In relation to the recent blog regarding the Damache v DPP  decision and search warrants, as expected the effect on already decided cases will likely be minimal.
In DPP v Thomas Hughes  (7 July 2012) a convicted person challenged his conviction on the basis that evidence used to convict him had been obtained under legislation which had subsequently been found unconstitutional in the Damache case.
The Court of Criminal Appeal rejected the applicant’s appeal on the basis (amongst other reasons) that he had pleaded guilty during his trial. The State did not have to rely on the evidence which it had obtained by the means which were subsequently found unconstitutional.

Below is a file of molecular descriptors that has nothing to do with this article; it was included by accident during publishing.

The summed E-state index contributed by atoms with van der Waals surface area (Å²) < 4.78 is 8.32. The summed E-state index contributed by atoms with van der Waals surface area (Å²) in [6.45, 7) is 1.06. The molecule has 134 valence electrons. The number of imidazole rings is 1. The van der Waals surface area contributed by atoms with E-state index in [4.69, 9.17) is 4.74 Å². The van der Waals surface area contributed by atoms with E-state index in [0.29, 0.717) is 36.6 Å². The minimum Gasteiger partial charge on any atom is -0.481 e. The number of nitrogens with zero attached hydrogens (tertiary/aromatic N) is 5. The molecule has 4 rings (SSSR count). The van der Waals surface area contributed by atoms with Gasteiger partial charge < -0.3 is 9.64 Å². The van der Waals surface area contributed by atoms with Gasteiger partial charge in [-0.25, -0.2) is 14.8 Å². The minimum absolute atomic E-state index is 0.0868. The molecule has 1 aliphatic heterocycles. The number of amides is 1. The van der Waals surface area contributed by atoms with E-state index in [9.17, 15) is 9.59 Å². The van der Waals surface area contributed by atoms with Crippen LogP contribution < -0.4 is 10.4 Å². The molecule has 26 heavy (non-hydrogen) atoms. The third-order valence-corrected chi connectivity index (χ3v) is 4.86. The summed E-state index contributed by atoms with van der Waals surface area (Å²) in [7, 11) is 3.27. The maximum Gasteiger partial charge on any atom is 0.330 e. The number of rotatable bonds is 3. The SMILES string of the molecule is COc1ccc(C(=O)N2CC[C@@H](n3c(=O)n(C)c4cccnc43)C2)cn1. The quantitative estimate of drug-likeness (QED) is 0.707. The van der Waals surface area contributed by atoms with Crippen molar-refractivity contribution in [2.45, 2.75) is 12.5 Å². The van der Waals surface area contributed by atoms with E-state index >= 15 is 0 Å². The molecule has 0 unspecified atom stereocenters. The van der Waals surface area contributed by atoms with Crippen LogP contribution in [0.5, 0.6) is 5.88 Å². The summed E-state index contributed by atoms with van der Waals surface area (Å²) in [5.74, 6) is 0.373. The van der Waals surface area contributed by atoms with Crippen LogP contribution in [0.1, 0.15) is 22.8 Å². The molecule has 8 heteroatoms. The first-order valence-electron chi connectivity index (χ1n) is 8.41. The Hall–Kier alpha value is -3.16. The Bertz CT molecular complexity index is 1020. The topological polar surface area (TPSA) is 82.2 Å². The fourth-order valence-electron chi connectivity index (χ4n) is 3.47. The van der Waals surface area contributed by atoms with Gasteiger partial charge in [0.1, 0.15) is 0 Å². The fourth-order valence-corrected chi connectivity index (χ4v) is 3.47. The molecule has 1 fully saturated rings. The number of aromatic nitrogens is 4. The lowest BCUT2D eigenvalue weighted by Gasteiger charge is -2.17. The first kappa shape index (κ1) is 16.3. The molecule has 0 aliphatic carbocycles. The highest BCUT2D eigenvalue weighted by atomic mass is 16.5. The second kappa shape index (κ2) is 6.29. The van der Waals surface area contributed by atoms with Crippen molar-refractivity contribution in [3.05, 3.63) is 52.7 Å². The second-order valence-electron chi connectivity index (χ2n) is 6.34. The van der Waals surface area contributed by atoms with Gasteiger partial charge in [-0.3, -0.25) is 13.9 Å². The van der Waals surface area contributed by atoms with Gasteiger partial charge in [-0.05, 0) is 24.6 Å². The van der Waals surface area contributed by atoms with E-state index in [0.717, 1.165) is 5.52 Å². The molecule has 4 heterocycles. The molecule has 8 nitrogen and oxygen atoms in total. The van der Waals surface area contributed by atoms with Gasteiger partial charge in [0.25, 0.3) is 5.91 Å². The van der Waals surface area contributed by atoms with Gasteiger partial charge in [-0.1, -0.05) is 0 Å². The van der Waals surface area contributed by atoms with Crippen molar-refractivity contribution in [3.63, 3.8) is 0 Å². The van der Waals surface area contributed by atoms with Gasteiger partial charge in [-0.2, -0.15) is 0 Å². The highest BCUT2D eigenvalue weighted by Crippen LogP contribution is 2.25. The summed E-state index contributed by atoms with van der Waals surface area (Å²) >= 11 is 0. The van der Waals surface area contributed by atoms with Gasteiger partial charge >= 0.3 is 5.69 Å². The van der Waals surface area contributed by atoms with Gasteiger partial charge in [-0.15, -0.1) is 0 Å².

This is in line with previous decisions such as the high profile decision of C.C. v Ireland  where a convicted person sought to have the decision overturned following a subsequent finding that the legislation outlining the offence was inconsistent with the Constitution. The court found that as the accused had not sought to challenge the provision in his previous trial he was not entitled to rely on it at a later stage